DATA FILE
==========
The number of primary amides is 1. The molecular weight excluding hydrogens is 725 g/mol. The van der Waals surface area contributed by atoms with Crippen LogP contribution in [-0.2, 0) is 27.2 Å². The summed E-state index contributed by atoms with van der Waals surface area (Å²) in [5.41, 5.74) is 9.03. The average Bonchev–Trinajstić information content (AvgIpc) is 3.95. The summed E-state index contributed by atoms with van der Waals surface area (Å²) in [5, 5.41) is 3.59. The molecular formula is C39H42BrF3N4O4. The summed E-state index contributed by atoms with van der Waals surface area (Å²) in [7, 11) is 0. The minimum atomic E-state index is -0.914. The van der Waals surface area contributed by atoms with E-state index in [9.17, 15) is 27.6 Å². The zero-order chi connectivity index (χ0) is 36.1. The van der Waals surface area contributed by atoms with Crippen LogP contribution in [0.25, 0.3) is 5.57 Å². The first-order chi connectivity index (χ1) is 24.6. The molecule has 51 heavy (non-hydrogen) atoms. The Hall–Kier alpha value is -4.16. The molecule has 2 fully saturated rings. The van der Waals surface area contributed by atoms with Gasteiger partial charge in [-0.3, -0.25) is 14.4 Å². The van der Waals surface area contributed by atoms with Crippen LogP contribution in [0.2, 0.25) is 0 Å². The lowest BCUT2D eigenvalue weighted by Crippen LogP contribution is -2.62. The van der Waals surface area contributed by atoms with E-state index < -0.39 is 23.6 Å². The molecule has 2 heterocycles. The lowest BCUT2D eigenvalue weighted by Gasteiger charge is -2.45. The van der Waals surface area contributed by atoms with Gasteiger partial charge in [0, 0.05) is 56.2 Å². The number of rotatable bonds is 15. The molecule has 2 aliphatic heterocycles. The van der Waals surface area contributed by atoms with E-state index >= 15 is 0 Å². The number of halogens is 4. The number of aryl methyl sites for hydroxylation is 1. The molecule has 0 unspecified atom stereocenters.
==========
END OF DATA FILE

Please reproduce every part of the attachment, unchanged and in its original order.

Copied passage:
The number of primary amides is 1. The molecular weight excluding hydrogens is 725 g/mol. The van der Waals surface area contributed by atoms with Crippen LogP contribution in [-0.2, 0) is 27.2 Å². The summed E-state index contributed by atoms with van der Waals surface area (Å²) in [5.41, 5.74) is 9.03. The average Bonchev–Trinajstić information content (AvgIpc) is 3.95. The summed E-state index contributed by atoms with van der Waals surface area (Å²) in [5, 5.41) is 3.59. The molecular formula is C39H42BrF3N4O4. The summed E-state index contributed by atoms with van der Waals surface area (Å²) in [7, 11) is 0. The minimum atomic E-state index is -0.914. The van der Waals surface area contributed by atoms with E-state index in [9.17, 15) is 27.6 Å². The zero-order chi connectivity index (χ0) is 36.1. The van der Waals surface area contributed by atoms with Crippen LogP contribution in [0.25, 0.3) is 5.57 Å². The first-order chi connectivity index (χ1) is 24.6. The molecule has 51 heavy (non-hydrogen) atoms. The Hall–Kier alpha value is -4.16. The molecule has 2 fully saturated rings. The van der Waals surface area contributed by atoms with Gasteiger partial charge in [-0.3, -0.25) is 14.4 Å². The van der Waals surface area contributed by atoms with Crippen LogP contribution in [0.2, 0.25) is 0 Å². The lowest BCUT2D eigenvalue weighted by Crippen LogP contribution is -2.62. The van der Waals surface area contributed by atoms with E-state index < -0.39 is 23.6 Å². The molecule has 2 heterocycles. The lowest BCUT2D eigenvalue weighted by Gasteiger charge is -2.45. The van der Waals surface area contributed by atoms with Gasteiger partial charge in [0, 0.05) is 56.2 Å². The number of rotatable bonds is 15. The molecule has 2 aliphatic heterocycles. The van der Waals surface area contributed by atoms with E-state index >= 15 is 0 Å². The number of halogens is 4. The number of aryl methyl sites for hydroxylation is 1. The molecule has 0 unspecified atom stereocenters.